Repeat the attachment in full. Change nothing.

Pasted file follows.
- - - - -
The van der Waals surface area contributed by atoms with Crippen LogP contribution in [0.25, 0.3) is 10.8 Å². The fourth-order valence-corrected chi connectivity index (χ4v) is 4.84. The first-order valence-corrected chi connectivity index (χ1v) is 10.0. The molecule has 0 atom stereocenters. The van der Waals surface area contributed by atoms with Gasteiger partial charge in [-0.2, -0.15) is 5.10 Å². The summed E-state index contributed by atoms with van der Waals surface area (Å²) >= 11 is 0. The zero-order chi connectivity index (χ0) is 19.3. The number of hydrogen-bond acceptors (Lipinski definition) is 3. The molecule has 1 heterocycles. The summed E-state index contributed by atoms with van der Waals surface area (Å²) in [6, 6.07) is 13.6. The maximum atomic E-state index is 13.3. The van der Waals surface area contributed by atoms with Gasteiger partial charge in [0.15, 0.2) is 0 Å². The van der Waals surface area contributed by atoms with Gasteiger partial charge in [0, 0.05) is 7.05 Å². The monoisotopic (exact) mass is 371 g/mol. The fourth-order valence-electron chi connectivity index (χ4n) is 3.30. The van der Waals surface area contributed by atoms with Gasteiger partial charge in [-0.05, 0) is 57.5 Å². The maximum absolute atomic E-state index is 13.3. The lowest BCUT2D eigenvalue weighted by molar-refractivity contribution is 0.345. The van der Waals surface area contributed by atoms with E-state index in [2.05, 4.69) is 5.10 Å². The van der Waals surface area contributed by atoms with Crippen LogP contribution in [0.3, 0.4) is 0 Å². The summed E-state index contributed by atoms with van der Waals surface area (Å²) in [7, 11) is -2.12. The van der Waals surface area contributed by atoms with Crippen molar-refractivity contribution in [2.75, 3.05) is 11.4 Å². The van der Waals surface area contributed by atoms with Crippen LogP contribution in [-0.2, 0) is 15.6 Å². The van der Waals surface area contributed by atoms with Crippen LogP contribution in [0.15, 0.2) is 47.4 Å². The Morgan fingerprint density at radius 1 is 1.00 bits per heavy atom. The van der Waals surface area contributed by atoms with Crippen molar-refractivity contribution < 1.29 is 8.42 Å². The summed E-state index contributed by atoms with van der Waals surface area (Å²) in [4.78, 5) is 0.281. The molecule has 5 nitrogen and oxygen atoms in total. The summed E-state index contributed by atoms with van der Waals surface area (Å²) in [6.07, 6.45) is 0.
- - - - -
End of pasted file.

The van der Waals surface area contributed by atoms with Crippen LogP contribution in [0.25, 0.3) is 10.8 Å². The fourth-order valence-corrected chi connectivity index (χ4v) is 4.84. The first-order valence-corrected chi connectivity index (χ1v) is 10.0. The molecule has 0 atom stereocenters. The van der Waals surface area contributed by atoms with Gasteiger partial charge in [-0.2, -0.15) is 5.10 Å². The summed E-state index contributed by atoms with van der Waals surface area (Å²) >= 11 is 0. The zero-order chi connectivity index (χ0) is 19.3. The number of hydrogen-bond acceptors (Lipinski definition) is 3. The molecule has 1 heterocycles. The summed E-state index contributed by atoms with van der Waals surface area (Å²) in [6, 6.07) is 13.6. The maximum atomic E-state index is 13.3. The van der Waals surface area contributed by atoms with Gasteiger partial charge in [0.15, 0.2) is 0 Å². The van der Waals surface area contributed by atoms with Gasteiger partial charge in [0, 0.05) is 7.05 Å². The monoisotopic (exact) mass is 371 g/mol. The fourth-order valence-electron chi connectivity index (χ4n) is 3.30. The van der Waals surface area contributed by atoms with Gasteiger partial charge in [-0.05, 0) is 57.5 Å². The maximum absolute atomic E-state index is 13.3. The lowest BCUT2D eigenvalue weighted by molar-refractivity contribution is 0.345. The van der Waals surface area contributed by atoms with E-state index in [2.05, 4.69) is 5.10 Å². The van der Waals surface area contributed by atoms with Crippen LogP contribution in [0.3, 0.4) is 0 Å². The summed E-state index contributed by atoms with van der Waals surface area (Å²) in [7, 11) is -2.12. The van der Waals surface area contributed by atoms with Crippen molar-refractivity contribution in [2.75, 3.05) is 11.4 Å². The van der Waals surface area contributed by atoms with Crippen LogP contribution in [-0.2, 0) is 15.6 Å². The van der Waals surface area contributed by atoms with Crippen LogP contribution in [0.15, 0.2) is 47.4 Å². The Morgan fingerprint density at radius 1 is 1.00 bits per heavy atom. The van der Waals surface area contributed by atoms with Crippen molar-refractivity contribution < 1.29 is 8.42 Å². The summed E-state index contributed by atoms with van der Waals surface area (Å²) in [4.78, 5) is 0.281. The molecule has 5 nitrogen and oxygen atoms in total. The summed E-state index contributed by atoms with van der Waals surface area (Å²) in [6.07, 6.45) is 0.